I’m not trying to be judgmental. I’m all for iced coffees and Instagram. It’s just there’s a cognitive dissonance in many of us between what we believe and what’s true.
You have the time for what matters. After all, every leader gets 24 hours in a day. You have the time to get the most important things done. You just didn’t make the time—you spent it doing something else. – Carey Nieuwhof
3) Parenting – Parenting is a tough job and advice abounds. I am cautious in recommending parenting books and articles because the sense of guilt for parents is already sizable. Every child is different and every situation is as well. Having said all that, I do see hope in simplifying one’s family life and environment…just so both the parent AND the child can breathe.Photo Credit: Simplicity Parenting
Kim John Payne is a writer, researcher, and speaker in the field of simplicity parenting. Having spent over two decades in the school and family counseling field, he has seen the chaotic nature of family lives and its impact on children. His book Simplicity Parenting: Using the Extraordinary Power of Less to Raise Calmer, Happier, and More Secure Kids is a best-seller. I have not yet read his book but have already been captivated by his teaching on his website.
If all we do is throw away toys as a way to simplify our children’s lives, we are not really dealing with the issue of chaos in their lives. Too often, we replace material possessions with the pursuit of experiences (what we may call social, athletic, or academically enriching). Experiences, especially where our children learn to serve and value others, can be life-transforming. However, we must be careful that experiences don’t continue to cause our littles to be over-stimulated making them addiction-prone in later years. Needing more, more, more to be satisfied.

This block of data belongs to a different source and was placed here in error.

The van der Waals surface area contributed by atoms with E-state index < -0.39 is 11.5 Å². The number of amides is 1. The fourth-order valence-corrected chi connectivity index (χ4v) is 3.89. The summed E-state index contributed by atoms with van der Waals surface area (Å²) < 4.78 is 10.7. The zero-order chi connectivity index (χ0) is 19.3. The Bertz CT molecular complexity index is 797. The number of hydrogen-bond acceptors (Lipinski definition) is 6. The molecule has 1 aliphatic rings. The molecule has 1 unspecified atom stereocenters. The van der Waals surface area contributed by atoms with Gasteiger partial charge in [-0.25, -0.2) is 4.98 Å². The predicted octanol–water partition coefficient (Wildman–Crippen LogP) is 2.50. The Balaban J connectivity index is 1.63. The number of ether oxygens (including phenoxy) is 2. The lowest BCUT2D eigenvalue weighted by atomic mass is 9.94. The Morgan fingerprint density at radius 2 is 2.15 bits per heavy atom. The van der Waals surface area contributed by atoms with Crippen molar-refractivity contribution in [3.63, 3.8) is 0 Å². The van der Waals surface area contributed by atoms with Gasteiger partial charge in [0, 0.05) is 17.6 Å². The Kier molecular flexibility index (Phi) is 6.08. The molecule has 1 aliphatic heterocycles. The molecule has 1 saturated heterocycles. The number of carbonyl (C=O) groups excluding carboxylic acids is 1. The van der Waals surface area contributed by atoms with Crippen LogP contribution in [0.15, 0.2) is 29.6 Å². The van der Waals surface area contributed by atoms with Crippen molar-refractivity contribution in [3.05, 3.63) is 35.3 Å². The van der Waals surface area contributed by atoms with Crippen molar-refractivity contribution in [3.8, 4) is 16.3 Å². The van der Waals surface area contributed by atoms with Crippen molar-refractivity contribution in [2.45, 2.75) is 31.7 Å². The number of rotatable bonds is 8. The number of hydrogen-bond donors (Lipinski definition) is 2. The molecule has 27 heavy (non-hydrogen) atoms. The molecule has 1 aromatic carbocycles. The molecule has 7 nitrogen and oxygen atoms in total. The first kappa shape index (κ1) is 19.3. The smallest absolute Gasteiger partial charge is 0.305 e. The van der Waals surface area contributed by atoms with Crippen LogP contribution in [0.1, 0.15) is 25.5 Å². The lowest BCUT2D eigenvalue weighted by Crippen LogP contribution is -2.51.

Check out Payne’s website, and listen to his lectures both on his website and YouTube. I love when parents write comments (on Amazon reviews, for instance). Some have experienced his prescriptions as heavy and guilting, creating their own form of chaos. The major take-away of all parenting advice must be what speaks to you and your child’s situation. The rest is its own clutter.
4) Egyptian Food – I’ve spent the last several days in the home of a very good Egyptian friend. She is an incredible cook. Egyptians are known for their hospitality and it was lavished on me in that visit. We had many of my favorite Egyptian foods, and my friend is an outstanding cook. In celebration of that, I wanted to extend to you the recipes of three of those dishes: Macarona Bechamel, Koshari (or Kushary), and Basboosa.
5) Pressing On – A friend of ours, Marlo Salamy, writes a blog about life, God, and her family following the death of their youngest, Anna, to cancer in 2007. I’m always touched by the honesty and faith reflected in her writing. In this week’s blog, What Matters, she writes about how we might act in the potential lost moments of our lives. Her illustration is from the tornado that blasted through Joplin, Missouri, when over 100 people lost their lives on May 22, 2011. The video posted in the blog makes you think. Wow!
Bonus: Spotlight Syria